My name is Doug Haberstroh, and this is the story of my wife Keri, who was diagnosed with breast cancer in 2005 at the age of 25. After several rounds of treatment, the cancer spread to her sacrum, causing intense pain. Keri's update email sent to our friends and loved ones describes her frustration with her pain and the lack of relief she has from it.
We were also dealing with a struggle between ourselves and our insurance to fill a prescription for name-brand painkiller. Our doctor had prescribed Oxycontin for Keri's pain, but our insurance policy was that a generic substitute (Oxycodone Hydrochloride) was a suitable substitute. I cannot go into too many details, but it was just another thing that didn't need to be on our list of things at the time.
Subject: The Latest
Sent: Thursday, August 17, 2006 2:53 PM
Just thought I'd fill you in on the latest things going on down here. I am going in for my 5th treatment next Wednesday on August 23rd. I think we are finally on the right track with the chemo drugs and we have found a combination that we will be sticking with. It includes... Epirubicin, Cytoxan, Abraxane, and Neupogen.
Neupogen is a cell boosting shot that I get four times after my chemo one day at a time. It is given this way so that it is in small dosages over a longer period of time to reduce the side effects that go along with it. I received these shots last week and the only side effect I felt was some fatigue after getting the shot. Not too bad if it helps my cell count to stay afloat.
As for my pain we have hit a bump in the road. I have finally figured out which medicine is the best and that I need the name brand version and not the generic, but it seems that our insurance will not cover the name brand. Therefore I am stuck using the generic which does not do its job and causes me to use other medication for the in between time to help ease the pain.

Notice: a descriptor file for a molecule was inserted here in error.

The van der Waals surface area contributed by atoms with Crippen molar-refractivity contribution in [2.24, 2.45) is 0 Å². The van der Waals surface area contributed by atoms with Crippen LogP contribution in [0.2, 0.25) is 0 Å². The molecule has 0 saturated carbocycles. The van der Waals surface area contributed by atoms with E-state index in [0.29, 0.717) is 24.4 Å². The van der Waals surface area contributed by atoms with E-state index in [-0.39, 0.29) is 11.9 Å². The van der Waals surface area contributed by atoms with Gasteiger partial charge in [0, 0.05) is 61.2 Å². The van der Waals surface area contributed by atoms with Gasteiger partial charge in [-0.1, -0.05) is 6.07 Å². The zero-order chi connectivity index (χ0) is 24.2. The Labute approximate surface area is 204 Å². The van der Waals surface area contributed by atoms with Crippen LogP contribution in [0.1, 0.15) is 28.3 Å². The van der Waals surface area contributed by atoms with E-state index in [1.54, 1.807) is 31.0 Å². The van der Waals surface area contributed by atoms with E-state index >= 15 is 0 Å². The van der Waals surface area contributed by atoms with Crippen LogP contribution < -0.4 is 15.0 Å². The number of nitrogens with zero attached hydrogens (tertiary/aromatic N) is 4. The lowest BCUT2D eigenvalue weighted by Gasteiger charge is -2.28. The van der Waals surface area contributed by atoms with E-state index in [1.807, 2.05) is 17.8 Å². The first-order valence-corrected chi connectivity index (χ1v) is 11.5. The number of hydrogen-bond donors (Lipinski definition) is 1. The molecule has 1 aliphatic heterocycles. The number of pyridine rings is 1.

Doug and I are both very frustrated with the insurance not allowing us to receive the name brand quality of this medicine. He is working on it with his commander and other people on base that deal with our insurance. Maybe through the chain of command someone with a higher authority will be able to help us.
Other than that I am just filling my time and waiting for this cancer to go away. I can't drive unless I really have to. It is very uncomfortable so unless I have no other choice I try to wait until someone else can drive me. That's a frustrating thing for me.
If my pain was under control I could drive and get those errands done, but being in pain I can't drive and therefore I am stuck in the house most days. I have started to read the books that I had stacked in my room and that helps some, but other than that I have a tv schedule that I know what's on when from the time I get up until Doug gets home from work. Pretty pathetic huh?
Well they are keeping Doug busy at work. He is taking a small break from his Master's classes, but he has a leadership class with the Air Force that he has to attend. It takes place in Alabama and goes from September 11th through October 13th. He'll be there the entire time.